In the blink of an update

Technology
Updated:

Firefox users may have noticed that as of Mozilla’s release of version 23 today, they will no longer be supporting the blink tag. Your first feeling may be disbelief. Shock, even. Followed by disappointment. Bargaining. And then finally, acceptance.

An article on the MDN points out that all of the major browsers, except for Opera, have already dropped support for the blink tag. It looks like Opera will be the last one to hang on to that timeless feature. According to the MDN article, the blink tag was started by Netscape, which eventually became Mozilla. PC World has a more in depth article about the blink tag’s history, suggesting that the text effect was first implemented as something of a joke. And a hilarious one at that. Now, everyone hates it. W3C sticklers can rejoice in having a better reason to underline its entry on the “Don’t” list, since soon, no browser will recognize it.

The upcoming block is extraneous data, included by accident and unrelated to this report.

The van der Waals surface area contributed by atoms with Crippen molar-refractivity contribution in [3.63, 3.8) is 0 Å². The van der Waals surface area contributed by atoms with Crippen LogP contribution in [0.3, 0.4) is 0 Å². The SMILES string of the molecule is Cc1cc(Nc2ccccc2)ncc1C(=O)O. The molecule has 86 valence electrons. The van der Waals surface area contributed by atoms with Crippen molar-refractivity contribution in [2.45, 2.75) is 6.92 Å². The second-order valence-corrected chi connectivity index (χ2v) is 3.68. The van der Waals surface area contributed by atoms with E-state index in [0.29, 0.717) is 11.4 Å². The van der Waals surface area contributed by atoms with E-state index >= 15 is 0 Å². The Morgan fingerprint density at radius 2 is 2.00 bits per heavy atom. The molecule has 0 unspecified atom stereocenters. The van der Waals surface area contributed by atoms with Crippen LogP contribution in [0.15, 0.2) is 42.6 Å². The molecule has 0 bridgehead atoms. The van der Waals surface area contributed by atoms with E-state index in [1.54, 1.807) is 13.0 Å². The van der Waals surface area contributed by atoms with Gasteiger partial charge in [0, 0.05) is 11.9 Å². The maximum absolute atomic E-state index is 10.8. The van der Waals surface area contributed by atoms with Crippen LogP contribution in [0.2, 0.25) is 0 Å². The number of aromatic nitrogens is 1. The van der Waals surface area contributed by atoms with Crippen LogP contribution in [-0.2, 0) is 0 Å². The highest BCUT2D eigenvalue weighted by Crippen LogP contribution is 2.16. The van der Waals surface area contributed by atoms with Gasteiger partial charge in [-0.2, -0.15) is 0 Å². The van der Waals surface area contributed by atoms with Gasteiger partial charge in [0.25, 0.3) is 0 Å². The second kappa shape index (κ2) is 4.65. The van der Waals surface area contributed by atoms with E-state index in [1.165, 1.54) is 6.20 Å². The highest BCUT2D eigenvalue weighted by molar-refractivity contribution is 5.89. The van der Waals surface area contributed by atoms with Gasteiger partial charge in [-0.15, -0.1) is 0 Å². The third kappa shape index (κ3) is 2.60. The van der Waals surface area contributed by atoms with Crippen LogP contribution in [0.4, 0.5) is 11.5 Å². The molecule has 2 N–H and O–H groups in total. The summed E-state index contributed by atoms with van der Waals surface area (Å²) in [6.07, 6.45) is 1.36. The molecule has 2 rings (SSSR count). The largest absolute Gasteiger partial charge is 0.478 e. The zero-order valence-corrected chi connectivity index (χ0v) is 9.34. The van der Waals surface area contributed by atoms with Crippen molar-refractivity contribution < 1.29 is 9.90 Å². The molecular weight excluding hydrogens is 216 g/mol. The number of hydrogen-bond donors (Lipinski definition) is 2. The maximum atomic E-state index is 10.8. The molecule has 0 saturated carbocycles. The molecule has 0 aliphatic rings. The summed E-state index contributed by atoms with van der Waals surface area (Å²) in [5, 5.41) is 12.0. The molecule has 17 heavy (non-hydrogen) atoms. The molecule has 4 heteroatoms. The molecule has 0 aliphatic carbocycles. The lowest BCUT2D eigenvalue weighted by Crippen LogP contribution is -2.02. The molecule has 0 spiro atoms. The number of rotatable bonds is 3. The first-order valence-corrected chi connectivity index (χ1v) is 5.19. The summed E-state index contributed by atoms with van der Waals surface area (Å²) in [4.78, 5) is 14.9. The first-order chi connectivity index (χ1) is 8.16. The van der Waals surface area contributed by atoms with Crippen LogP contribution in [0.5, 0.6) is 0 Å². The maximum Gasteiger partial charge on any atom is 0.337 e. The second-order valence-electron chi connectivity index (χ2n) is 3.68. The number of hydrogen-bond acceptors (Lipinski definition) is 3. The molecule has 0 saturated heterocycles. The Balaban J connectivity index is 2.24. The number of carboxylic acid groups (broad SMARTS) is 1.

But it’s no tremendous loss. If you’d really like text to blink, you can do something with CSS animations, like this fading effect that simply alternates between opacity values at the 0% and 100% keyframe points. This neat site tracks which CSS properties can be animated. At the moment, the display property cannot be. Although it suggests that the visibility property can be animated, Firefox isn’t buying it. You can always use JavaScript, of course, to make text do whatever you’d like. So don’t see this as a setback. See this as an opportunity to take advantage of HTML 5 and CSS 3.

What say you?